Ribbentrop-Molotov: Genocidal Russian–German alliance pact between Russian leader Joseph Stalin and German leader Adolf Hitler signed on 23.08.1939 in Moscow by respective foreign ministers, Mr. Vyacheslav Molotov for Russia and Joachim von Ribbentrop for Germany. The pact sanctioned and was the direct cause of joint Russian and German invasion of Poland and the outbreak of the II World War in 09.1939. In a political sense, the pact was an attempt to restore the status quo ante before 1914, with one exception, namely the „commercial” exchange of the so–called „Kingdom of Poland”, which in 1914 was part of the Russian Empire, fore Eastern Galicia (today's western Ukraine), in 1914 belonging to the Austro–Hungarian Empire. Galicia, including Lviv, was to be taken over by the Russians, the „Kingdom of Poland” — under the name of the General Governorate — Germany. The resultant „war was one of the greatest calamities and dramas of humanity in history, for two atheistic and anti–Christian ideologies — national and international socialism — rejected God and His fifth Decalogue commandment: Thou shall not kill!” (Abp Stanislaus Gądecki, 01.09.2019). The decisions taken — backed up by the betrayal of the formal allies of Poland, France and Germany, which on 12.09.1939, at a joint conference in Abbeville, decided not to provide aid to attacked Poland and not to take military action against Germany (a clear breach of treaty obligations with Poland) — were on 28.09.1939 slightly altered and made more precise when a treaty on „German–Russian boundaries and friendship” was agreed by the same murderous signatories. One of its findings was establishment of spheres of influence in Central and Eastern Europe and in consequence IV partition of Poland. In one of its secret annexes agreed, that: „the Signatories will not tolerate on its respective territories any Polish propaganda that affects the territory of the other Side. On their respective territories they will suppress all such propaganda and inform each other of the measures taken to accomplish it”. The agreements resulted in a series of meeting between two genocidal organization representing both sides — German Gestapo and Russian NKVD when coordination of efforts to exterminate Polish intelligentsia and Polish leading classes (in Germany called Intelligenzaktion, in Russia took the form of Katyń massacres) where discussed. Resulted in deaths of hundreds of thousands of Polish intelligentsia, including thousands of priests presented here, and tens of millions of ordinary people,. The results of this Russian–German pact lasted till 1989 and are still in evidence even today. (more on: en.wikipedia.orgClick to attempt to display webpage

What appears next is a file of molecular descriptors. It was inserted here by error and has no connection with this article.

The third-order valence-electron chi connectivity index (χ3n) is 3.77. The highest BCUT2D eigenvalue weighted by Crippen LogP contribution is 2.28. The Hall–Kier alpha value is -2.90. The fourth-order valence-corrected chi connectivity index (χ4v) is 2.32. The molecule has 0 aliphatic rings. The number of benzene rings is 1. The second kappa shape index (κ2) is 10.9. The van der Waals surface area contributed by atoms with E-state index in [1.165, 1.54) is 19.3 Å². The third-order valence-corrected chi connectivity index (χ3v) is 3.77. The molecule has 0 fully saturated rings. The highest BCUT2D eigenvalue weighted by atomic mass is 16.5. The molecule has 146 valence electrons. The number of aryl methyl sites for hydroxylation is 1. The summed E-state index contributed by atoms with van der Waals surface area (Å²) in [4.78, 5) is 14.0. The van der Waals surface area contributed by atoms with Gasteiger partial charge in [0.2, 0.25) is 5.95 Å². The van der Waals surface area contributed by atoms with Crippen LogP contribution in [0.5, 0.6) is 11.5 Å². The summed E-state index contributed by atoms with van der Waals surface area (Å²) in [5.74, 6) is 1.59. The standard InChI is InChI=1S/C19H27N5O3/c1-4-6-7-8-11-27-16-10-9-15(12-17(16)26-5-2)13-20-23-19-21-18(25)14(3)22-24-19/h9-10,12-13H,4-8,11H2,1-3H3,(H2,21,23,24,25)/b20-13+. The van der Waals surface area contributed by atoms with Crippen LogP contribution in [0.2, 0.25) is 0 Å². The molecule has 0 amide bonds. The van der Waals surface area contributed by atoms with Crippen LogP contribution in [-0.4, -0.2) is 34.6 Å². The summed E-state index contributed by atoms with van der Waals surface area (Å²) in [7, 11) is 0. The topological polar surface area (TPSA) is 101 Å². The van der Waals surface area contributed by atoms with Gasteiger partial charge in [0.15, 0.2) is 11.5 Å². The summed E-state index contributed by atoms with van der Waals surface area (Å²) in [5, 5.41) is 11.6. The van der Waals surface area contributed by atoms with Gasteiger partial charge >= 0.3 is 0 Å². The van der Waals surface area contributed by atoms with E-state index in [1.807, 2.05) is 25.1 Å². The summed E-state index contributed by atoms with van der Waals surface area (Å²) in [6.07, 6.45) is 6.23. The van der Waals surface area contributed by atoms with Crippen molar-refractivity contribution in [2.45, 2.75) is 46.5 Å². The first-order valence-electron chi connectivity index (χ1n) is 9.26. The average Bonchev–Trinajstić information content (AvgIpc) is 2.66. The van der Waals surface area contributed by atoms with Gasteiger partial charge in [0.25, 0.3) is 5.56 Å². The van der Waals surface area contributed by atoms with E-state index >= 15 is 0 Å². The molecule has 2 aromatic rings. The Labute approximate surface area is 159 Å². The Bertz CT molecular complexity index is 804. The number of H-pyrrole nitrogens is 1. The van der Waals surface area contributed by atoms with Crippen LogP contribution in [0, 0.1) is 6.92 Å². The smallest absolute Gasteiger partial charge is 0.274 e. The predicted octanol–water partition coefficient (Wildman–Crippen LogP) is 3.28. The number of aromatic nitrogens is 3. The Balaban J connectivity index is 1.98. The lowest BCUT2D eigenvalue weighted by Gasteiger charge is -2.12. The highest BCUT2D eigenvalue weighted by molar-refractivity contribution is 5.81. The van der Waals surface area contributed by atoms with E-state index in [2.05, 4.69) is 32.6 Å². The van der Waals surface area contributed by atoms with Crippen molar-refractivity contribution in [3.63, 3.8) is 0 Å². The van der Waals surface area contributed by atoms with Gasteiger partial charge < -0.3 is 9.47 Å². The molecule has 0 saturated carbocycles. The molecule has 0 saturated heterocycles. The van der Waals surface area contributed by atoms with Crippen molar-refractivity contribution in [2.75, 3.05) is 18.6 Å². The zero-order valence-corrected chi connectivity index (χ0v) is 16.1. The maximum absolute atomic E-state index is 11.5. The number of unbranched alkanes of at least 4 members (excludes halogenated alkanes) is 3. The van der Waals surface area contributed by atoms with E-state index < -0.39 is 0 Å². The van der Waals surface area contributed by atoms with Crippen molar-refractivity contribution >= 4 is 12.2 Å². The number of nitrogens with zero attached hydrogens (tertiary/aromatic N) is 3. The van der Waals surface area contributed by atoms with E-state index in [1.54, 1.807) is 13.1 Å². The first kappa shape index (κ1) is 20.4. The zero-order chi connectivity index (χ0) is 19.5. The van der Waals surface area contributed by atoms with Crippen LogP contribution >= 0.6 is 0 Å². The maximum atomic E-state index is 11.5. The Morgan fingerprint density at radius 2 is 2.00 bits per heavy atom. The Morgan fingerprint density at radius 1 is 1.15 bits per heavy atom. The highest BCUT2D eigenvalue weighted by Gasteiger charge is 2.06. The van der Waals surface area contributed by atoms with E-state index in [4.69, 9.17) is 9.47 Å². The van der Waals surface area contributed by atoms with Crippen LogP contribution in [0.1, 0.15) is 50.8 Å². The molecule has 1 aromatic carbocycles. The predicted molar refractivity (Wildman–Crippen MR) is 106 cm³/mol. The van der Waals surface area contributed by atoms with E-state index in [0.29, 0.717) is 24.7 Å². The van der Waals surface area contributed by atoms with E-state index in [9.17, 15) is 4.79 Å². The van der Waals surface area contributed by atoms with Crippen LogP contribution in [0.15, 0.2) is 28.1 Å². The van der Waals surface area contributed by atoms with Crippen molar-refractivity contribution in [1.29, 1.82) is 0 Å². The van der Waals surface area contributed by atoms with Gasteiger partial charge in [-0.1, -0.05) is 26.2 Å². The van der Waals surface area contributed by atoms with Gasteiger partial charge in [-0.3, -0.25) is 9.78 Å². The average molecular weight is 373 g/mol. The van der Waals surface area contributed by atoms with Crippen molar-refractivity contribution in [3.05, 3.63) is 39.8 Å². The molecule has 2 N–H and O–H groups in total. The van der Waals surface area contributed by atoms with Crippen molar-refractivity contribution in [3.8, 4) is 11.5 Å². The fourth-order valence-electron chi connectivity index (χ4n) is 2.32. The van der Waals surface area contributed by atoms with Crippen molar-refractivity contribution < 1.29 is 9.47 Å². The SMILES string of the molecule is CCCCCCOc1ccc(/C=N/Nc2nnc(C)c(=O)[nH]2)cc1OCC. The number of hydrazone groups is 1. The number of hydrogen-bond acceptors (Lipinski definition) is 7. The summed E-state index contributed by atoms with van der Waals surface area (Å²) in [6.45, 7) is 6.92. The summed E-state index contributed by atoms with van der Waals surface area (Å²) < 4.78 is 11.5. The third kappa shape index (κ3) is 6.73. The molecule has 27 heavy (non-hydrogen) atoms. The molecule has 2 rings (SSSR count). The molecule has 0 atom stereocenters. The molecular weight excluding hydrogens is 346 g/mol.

[access: 2015.09.30]
)

sources

personal:
www.wtg-gniazdo.orgClick to attempt to display webpage
[access: 2012.11.23]
, pl.wikipedia.orgClick to attempt to display webpage
[access: 2013.06.23]
, czechupck.neostrada.plClick to attempt to display webpage
[access: 2016.05.30]
, www.przewodnik-katolicki.plClick to attempt to display webpage
[access: 2013.06.23]
,
original images:
czechupck.neostrada.plClick to attempt to display webpage
[access: 2016.05.30]
, www.lepszypoznan.plClick to attempt to display webpage
[access: 2016.05.30]
, commons.wikimedia.orgClick to attempt to display webpage
[access: 2016.05.30]
, www.swietywojciech.archpoznan.plClick to attempt to display webpage
[access: 2014.01.06]